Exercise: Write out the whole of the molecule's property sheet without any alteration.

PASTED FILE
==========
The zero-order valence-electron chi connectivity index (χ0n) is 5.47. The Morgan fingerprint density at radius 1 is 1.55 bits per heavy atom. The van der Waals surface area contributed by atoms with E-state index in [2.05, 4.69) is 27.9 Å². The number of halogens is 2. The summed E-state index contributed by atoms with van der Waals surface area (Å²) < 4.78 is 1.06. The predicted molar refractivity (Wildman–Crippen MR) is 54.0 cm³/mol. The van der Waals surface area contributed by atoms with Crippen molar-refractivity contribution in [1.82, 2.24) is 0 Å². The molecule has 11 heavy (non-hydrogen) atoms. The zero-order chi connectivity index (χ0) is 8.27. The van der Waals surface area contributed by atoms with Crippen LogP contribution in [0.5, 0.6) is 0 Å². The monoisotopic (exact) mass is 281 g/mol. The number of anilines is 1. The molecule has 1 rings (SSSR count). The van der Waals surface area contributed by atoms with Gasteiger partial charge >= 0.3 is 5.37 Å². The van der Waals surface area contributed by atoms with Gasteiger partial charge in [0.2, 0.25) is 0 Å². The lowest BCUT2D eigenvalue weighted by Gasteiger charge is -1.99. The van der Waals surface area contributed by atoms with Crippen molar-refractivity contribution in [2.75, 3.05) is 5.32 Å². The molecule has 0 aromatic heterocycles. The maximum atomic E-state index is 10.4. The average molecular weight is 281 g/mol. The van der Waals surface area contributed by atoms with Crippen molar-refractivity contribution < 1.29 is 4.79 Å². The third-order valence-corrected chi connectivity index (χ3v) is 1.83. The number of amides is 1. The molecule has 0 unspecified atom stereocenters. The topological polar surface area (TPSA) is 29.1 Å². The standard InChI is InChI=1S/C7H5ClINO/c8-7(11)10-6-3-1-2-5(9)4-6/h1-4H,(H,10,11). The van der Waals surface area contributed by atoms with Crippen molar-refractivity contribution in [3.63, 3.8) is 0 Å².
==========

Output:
The zero-order valence-electron chi connectivity index (χ0n) is 5.47. The Morgan fingerprint density at radius 1 is 1.55 bits per heavy atom. The van der Waals surface area contributed by atoms with E-state index in [2.05, 4.69) is 27.9 Å². The number of halogens is 2. The summed E-state index contributed by atoms with van der Waals surface area (Å²) < 4.78 is 1.06. The predicted molar refractivity (Wildman–Crippen MR) is 54.0 cm³/mol. The van der Waals surface area contributed by atoms with Crippen molar-refractivity contribution in [1.82, 2.24) is 0 Å². The molecule has 11 heavy (non-hydrogen) atoms. The zero-order chi connectivity index (χ0) is 8.27. The van der Waals surface area contributed by atoms with Crippen LogP contribution in [0.5, 0.6) is 0 Å². The monoisotopic (exact) mass is 281 g/mol. The number of anilines is 1. The molecule has 1 rings (SSSR count). The van der Waals surface area contributed by atoms with Gasteiger partial charge >= 0.3 is 5.37 Å². The van der Waals surface area contributed by atoms with Gasteiger partial charge in [0.2, 0.25) is 0 Å². The lowest BCUT2D eigenvalue weighted by Gasteiger charge is -1.99. The van der Waals surface area contributed by atoms with Crippen molar-refractivity contribution in [2.75, 3.05) is 5.32 Å². The molecule has 0 aromatic heterocycles. The maximum atomic E-state index is 10.4. The average molecular weight is 281 g/mol. The van der Waals surface area contributed by atoms with Crippen molar-refractivity contribution < 1.29 is 4.79 Å². The third-order valence-corrected chi connectivity index (χ3v) is 1.83. The number of amides is 1. The molecule has 0 unspecified atom stereocenters. The topological polar surface area (TPSA) is 29.1 Å². The standard InChI is InChI=1S/C7H5ClINO/c8-7(11)10-6-3-1-2-5(9)4-6/h1-4H,(H,10,11). The van der Waals surface area contributed by atoms with Crippen molar-refractivity contribution in [3.63, 3.8) is 0 Å².